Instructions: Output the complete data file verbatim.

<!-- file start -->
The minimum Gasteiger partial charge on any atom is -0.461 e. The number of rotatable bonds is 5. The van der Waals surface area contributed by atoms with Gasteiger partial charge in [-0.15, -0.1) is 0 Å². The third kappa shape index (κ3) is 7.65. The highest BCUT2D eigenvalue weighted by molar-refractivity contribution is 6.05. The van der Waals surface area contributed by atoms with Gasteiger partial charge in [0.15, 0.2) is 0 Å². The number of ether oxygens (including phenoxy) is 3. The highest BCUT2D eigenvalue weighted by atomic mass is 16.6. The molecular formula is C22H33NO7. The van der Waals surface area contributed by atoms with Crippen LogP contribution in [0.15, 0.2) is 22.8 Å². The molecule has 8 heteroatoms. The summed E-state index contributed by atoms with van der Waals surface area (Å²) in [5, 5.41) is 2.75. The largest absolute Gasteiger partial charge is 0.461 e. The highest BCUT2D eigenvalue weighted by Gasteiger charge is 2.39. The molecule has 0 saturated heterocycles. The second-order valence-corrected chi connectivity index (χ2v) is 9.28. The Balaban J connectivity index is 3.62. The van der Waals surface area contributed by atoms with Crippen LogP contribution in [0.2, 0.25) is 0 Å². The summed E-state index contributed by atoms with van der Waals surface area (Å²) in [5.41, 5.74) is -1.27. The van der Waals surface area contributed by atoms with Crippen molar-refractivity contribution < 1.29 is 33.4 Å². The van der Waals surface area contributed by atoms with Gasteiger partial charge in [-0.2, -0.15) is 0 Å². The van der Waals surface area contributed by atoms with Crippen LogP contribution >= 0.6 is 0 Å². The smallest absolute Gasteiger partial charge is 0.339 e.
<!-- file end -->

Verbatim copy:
The minimum Gasteiger partial charge on any atom is -0.461 e. The number of rotatable bonds is 5. The van der Waals surface area contributed by atoms with Gasteiger partial charge in [-0.15, -0.1) is 0 Å². The third kappa shape index (κ3) is 7.65. The highest BCUT2D eigenvalue weighted by molar-refractivity contribution is 6.05. The van der Waals surface area contributed by atoms with Gasteiger partial charge in [0.15, 0.2) is 0 Å². The number of ether oxygens (including phenoxy) is 3. The highest BCUT2D eigenvalue weighted by atomic mass is 16.6. The molecular formula is C22H33NO7. The van der Waals surface area contributed by atoms with Crippen LogP contribution in [0.15, 0.2) is 22.8 Å². The molecule has 8 heteroatoms. The summed E-state index contributed by atoms with van der Waals surface area (Å²) in [5, 5.41) is 2.75. The largest absolute Gasteiger partial charge is 0.461 e. The highest BCUT2D eigenvalue weighted by Gasteiger charge is 2.39. The molecule has 0 saturated heterocycles. The second-order valence-corrected chi connectivity index (χ2v) is 9.28. The Balaban J connectivity index is 3.62. The van der Waals surface area contributed by atoms with Crippen LogP contribution in [0.2, 0.25) is 0 Å². The summed E-state index contributed by atoms with van der Waals surface area (Å²) in [5.41, 5.74) is -1.27. The van der Waals surface area contributed by atoms with Crippen molar-refractivity contribution < 1.29 is 33.4 Å². The van der Waals surface area contributed by atoms with Gasteiger partial charge in [-0.2, -0.15) is 0 Å². The van der Waals surface area contributed by atoms with Crippen LogP contribution >= 0.6 is 0 Å². The smallest absolute Gasteiger partial charge is 0.339 e.